The tabled RNC death penalty is a version of that Democratic rule on steroids. The candidate who campaigns in a rogue state or allows their name to remain on the ballot there under the death penalty would lose half of their delegates accrued nationally. Not just half in the rogue state.

That is a significant scare tactic to keep candidates out of states that have violated the rules. And it would certainly give states something to think about. Moving forward to hold a ghost town primary or caucuses may not prove to be all that attractive.

How much would this impact New Hampshire and the New Hampshire primary?

Not much. Mr. Duprey probably overstated the impact of a potential death penalty on New Hampshire. Under the current RNC rules, New Hampshire and the other carve-out states have one month ahead of the next earliest contest to schedule their primaries and caucuses. It is a sliding scale. If Florida jumps to January 1 then the carve-out states would have a window from then to December 1 in which to schedule their contests without penalty. Only if New Hampshire held a primary before December 1 in that scenario would the Granite state be subject to the effects of the proposed death penalty.

That's something that Mr. Duprey acknowledged in a follow up on Facebook this past Saturday (again via DiStaso):
Duprey continued, "Also note that if a party adopted a so called ‘death penalty’ rule it would only be the end of our primary if the national party did not accord us the honor of going first. As I added in my report to state committee members, support for the NH primary’s first in the nation status has never been stronger and a death penalty rule could actually add an even stronger protection to our primary if we were kept first on the schedule, which I believe we would be."
Unless some anti-carve-out state sentiment -- well more than the normal sentiment -- develops between now and, say, 2018, then New Hampshire will continue to be afforded the same privileged position it has always had in the presidential nomination process.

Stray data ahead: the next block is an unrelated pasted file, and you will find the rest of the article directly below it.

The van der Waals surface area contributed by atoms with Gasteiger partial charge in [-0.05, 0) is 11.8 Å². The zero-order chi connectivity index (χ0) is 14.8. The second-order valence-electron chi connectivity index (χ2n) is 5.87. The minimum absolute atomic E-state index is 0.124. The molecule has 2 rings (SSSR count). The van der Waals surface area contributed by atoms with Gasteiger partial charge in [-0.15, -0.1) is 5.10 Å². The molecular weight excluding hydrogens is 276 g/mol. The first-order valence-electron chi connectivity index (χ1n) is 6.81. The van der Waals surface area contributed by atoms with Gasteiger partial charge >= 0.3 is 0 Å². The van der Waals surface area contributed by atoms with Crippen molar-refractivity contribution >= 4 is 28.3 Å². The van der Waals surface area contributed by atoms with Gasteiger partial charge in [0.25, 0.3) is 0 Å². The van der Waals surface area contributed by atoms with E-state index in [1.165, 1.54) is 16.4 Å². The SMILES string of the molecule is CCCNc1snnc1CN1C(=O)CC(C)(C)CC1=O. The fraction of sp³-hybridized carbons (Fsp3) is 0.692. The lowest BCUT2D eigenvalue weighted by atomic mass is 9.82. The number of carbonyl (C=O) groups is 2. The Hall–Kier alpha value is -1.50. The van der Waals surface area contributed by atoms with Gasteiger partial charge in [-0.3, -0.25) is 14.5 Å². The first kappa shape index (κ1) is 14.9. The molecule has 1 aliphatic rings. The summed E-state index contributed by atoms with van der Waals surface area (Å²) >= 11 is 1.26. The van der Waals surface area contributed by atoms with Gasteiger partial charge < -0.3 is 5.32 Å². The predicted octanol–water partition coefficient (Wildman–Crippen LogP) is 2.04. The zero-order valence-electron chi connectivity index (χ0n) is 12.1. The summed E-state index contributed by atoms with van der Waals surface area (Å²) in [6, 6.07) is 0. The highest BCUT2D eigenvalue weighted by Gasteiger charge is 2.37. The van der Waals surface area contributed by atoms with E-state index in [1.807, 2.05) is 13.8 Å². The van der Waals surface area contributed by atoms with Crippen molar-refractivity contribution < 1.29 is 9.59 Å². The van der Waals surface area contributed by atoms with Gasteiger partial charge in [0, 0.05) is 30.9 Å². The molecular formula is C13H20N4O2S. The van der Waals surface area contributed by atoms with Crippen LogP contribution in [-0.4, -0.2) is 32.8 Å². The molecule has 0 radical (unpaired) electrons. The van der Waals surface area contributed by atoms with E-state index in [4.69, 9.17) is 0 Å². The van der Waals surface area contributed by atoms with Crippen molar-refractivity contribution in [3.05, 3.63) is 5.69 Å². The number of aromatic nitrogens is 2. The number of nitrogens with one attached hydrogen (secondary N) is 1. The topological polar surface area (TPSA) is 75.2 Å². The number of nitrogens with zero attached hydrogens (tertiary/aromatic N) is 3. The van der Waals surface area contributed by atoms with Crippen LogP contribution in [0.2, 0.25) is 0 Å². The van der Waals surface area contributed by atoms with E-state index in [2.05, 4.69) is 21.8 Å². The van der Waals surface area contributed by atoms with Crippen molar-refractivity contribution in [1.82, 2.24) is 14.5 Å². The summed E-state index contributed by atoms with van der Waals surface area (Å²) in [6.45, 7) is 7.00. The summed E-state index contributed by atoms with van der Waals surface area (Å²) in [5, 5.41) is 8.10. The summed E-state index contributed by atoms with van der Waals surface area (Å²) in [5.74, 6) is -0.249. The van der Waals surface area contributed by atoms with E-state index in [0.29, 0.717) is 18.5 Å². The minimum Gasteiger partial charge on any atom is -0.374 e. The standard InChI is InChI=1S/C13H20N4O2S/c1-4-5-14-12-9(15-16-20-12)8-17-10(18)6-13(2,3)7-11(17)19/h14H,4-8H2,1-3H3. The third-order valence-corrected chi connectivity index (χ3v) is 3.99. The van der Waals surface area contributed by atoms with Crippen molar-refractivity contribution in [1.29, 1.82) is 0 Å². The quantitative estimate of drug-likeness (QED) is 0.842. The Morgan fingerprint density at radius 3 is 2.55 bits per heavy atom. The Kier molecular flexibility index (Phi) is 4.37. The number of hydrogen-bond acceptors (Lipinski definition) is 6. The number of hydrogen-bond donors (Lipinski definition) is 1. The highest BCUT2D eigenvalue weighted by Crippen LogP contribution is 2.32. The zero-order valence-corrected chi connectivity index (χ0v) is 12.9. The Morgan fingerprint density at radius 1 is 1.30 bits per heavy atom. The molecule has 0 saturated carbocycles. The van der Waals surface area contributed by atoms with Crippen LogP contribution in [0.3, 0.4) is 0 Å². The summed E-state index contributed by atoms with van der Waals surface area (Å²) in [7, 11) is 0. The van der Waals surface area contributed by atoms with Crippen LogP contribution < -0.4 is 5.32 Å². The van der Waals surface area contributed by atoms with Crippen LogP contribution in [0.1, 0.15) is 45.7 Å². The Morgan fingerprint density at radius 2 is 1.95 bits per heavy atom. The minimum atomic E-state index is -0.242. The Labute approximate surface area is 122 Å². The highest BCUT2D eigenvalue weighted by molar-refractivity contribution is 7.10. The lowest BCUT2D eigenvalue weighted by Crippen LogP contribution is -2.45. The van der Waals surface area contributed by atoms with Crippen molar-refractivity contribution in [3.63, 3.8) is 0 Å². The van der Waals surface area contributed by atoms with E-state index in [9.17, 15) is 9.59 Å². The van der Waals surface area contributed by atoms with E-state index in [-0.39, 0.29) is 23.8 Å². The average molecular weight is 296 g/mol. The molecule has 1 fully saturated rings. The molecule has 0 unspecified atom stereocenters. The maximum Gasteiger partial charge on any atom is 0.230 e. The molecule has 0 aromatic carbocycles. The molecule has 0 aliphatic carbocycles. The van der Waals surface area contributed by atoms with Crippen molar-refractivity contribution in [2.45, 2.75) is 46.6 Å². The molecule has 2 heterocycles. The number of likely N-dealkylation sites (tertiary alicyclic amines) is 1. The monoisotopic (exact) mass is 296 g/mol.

1 Mr. Duprey also headed up the committee that handed down recommendations for debates regulation during the Republican nomination process.

2 I try to point this out as much as I can, but often FHQ does not mix this in often enough. It is an important point though. The presidential nomination rules are always a trial and error process. The national parties do not have an opportunity to stress test them before the primaries and caucuses start. The trial part, then, is often by fire. The only test is a primaries and caucuses cycle. And by the time those start, it can often be too late (depending on if and how the states have spent the year prior to the presidential election year adapting to the national party rules). This super penalty is one such example. Right now, in January 2015, it looks like it is working, but that may be different in a month or in six months.

3 It should be noted that Obama, Clinton and the other 2008 Democratic candidates steered clear of states like Florida and Michigan. They may have been less about the rule than about the fact that the candidates and their proxies on the Rules and Bylaws Committee agreed to the addition of that candidate-specific provision.